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Two Days in Paris (2007)

Art House & International movie directed by Julie Delpy

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Sniveling by the Seine

  • Jan 30, 2008
(2.5) Sometimes more unpleasant than funny, '2 Days in Paris' brings out the differences between a New York couple who visit her native Paris. As the trip reveals serial lovers in her past, his resentment grows, especially as he takes her scenes with others out of context. Not entirely different than 'Conversations with Other Women' with two different points of view (although not presented with a split screen), this film reminded me of a substandard 'Annie Hall'. Adam Goldberg is no Woody Allen, but Julie Delpy does bring some depth and complexity to her character. When circumstances bring about confusion, it's very funny. When the characters start to whine, they neither inspire nor entertain.

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John L. Peterson ()
Ranked #100
I am a substitute teacher who enjoysonline reviewing. Skiing is my favorite pastime; weight training and health are my obsessions;and music and movies feed my psyche. Books are a treasure and a pleasure … more
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About this movie


Julie Delpy, having spent the entirety of Richard Linklater'sBefore SunriseandBefore Sunsetwalking around European cities and talking, decides to take hold of the reins herself inTwo Days in Paris. For this somewhat similar gabfest, Delpy writes, directs, and casts herself as one half of a neurotically fun couple, who stop over to visit her parents for a couple of days in (duh) Paris. Adam Goldberg brings his shaggy worrywart persona as Delpy's better half--and why shouldn't he worry? Her parents seem happy to play pranks on him, and Delpy's ex-boyfriends materialize in every arrondissement. Despite their differences in style, these two have enjoyable chemistry together, and Goldberg is gifted with razor-sharp timing. Good to see Delpy, who has often been tapped for ethereal types, playing a feistier character than usual. It doesn't hurt anything at all that they are walking and talking through Paris, a city with an inexhaustible number of attractive angles. At some point you may begin to realize that the movie doesn't seem to be about very much, and without Linklater's ingenious fixed-time structure, there's little urgency to the ongoing conversation. If you haven't seen the Linklater films, absolutely check those out first, and consider this a photogenic side dish. --Robert Horton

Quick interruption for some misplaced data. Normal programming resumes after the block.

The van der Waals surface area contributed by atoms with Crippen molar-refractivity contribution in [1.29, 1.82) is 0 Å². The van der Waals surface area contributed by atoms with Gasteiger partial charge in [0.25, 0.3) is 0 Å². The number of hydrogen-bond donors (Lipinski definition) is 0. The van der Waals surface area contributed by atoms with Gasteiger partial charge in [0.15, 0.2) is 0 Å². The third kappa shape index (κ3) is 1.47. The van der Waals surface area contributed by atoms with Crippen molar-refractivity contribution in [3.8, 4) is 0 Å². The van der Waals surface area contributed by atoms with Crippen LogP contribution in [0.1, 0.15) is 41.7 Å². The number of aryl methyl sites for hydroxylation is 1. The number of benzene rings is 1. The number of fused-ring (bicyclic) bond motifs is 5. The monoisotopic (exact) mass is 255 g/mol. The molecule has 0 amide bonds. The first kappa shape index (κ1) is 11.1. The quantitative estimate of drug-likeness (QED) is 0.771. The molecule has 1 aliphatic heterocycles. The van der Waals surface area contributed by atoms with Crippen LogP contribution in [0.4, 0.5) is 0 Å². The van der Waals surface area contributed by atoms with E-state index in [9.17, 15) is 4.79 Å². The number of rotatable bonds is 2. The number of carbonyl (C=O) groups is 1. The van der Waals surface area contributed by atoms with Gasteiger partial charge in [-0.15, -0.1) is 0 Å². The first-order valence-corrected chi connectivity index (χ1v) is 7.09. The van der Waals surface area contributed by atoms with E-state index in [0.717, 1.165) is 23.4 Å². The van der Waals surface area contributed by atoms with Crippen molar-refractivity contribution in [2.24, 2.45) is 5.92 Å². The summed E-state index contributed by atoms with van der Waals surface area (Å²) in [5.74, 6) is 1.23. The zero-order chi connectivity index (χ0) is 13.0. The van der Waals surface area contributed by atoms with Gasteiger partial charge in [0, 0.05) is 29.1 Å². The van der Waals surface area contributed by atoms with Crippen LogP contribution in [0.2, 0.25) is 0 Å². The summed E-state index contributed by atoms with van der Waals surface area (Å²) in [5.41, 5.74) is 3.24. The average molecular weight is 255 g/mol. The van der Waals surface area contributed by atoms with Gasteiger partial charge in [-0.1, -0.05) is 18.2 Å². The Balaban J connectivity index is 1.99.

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Director: Julie Delpy
Genre: Foreign
DVD Release Date: February 5, 2008
Runtime: 96 minutes
Studio: 20th Century Fox
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